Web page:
Success in mathematics opens opportunities for students, and Professor Lew Ludwig is on a mission to help students learn. Better teachers make better students, so Ludwig is empowering mathematics instructors with proven learner-centered teaching techniques.
New knowledge is constantly being created. In response to this, the Mathematical Association of America (MAA) updates and expands its curriculum guide for mathematics professors every ten years. This round, the MAA decided to create a teaching tool to fit alongside the new curriculum guide, the Instructional Practices Guide, and they tapped Ludwig to be a central part of the leadership team for the job.
“Making the information student-centered was a pivot in the community,” said Ludwig. “It was a bold idea — but we decided to swing for the fences.” With funding by the National Science Foundation for the project, Ludwig had the resources he needed to hit a home run.
He and the project team put together eight lead writers, each in charge of five to six contributing writers. Their goal was to find the best evidence-based practices of teaching the new curriculum to students. After almost two years of meetings and several information-wrangling sessions, the new guide was complete — to a highly appreciative audience. “In the first few weeks it was available, the guide received more than 3,000 hits,” said Ludwig.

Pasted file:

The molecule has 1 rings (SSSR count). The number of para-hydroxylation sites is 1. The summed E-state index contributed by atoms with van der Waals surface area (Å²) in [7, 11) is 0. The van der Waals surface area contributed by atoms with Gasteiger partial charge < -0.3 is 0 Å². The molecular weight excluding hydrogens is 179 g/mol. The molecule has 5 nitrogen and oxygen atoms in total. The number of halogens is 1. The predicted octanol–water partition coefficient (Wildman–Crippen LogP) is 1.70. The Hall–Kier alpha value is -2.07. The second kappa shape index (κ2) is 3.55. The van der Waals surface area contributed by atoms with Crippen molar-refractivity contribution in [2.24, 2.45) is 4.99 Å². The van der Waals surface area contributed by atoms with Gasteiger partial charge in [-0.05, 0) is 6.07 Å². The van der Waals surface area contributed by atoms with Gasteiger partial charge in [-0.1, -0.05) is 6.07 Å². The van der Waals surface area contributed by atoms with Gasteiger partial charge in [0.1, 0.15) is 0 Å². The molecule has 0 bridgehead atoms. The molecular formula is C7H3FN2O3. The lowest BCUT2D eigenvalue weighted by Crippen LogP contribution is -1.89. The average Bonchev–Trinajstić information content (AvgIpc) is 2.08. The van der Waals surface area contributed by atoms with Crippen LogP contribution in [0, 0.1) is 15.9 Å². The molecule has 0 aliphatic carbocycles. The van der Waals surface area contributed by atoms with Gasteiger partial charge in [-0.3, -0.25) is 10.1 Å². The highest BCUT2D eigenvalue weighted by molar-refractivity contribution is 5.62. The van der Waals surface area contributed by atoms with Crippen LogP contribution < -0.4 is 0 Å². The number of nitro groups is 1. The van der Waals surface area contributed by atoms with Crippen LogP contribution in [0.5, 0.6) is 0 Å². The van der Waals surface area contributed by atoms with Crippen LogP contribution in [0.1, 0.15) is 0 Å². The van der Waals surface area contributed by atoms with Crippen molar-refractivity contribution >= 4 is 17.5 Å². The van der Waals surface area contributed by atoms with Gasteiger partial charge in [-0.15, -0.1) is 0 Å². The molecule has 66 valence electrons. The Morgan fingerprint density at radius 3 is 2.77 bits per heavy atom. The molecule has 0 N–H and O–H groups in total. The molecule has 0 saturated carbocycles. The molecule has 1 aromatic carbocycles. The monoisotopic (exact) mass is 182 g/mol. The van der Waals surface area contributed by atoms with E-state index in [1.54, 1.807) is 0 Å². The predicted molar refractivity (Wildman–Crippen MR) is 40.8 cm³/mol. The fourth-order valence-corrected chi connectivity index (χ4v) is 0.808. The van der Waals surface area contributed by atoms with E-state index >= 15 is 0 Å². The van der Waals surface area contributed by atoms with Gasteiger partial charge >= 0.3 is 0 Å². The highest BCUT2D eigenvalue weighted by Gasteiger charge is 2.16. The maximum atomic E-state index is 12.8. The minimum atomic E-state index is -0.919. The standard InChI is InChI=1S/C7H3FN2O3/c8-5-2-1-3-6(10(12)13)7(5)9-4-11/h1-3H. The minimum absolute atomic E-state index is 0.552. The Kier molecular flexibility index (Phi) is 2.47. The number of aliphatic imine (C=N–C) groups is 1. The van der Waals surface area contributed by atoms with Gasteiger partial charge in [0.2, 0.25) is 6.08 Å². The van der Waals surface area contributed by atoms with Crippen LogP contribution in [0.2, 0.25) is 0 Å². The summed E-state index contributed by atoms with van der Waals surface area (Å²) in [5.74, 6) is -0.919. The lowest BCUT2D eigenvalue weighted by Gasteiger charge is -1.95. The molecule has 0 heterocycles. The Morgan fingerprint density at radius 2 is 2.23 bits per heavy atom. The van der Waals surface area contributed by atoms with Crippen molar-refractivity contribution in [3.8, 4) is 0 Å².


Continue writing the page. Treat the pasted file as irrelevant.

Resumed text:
Since he led his first class, in 1993, Ludwig has been an advocate for best teaching practices. “I am passionate about teaching and student learning,” he said. “I teach using the ‘flipped classroom,’ where students engage in new concepts before class and practice them with the teacher and peer guidance in the classroom.”
“I’m especially interested in the recent advances in cognitive psychology that give us a better understanding of how the brain learns, and social psychologists’ work on classroom dynamics and belongingness.”
Ludwig shares his best practices with other math instructors through the MAA site “Teaching Tidbits,” of which he is an editor.
“It’s hard for faculty to keep up with every advance in educational research, read books on pedagogical practices, and re-envision their classes each year,” Ludwig said. “So, when I find good information and methods that work well, I share them on Teaching Tidbits. I look for quality, evidence-based ideas with high impact and low time commitment that can be used by a wide audience. Our goal is to provide ideas that you could read on your smartphone or tablet on the way to class, then try the same day.”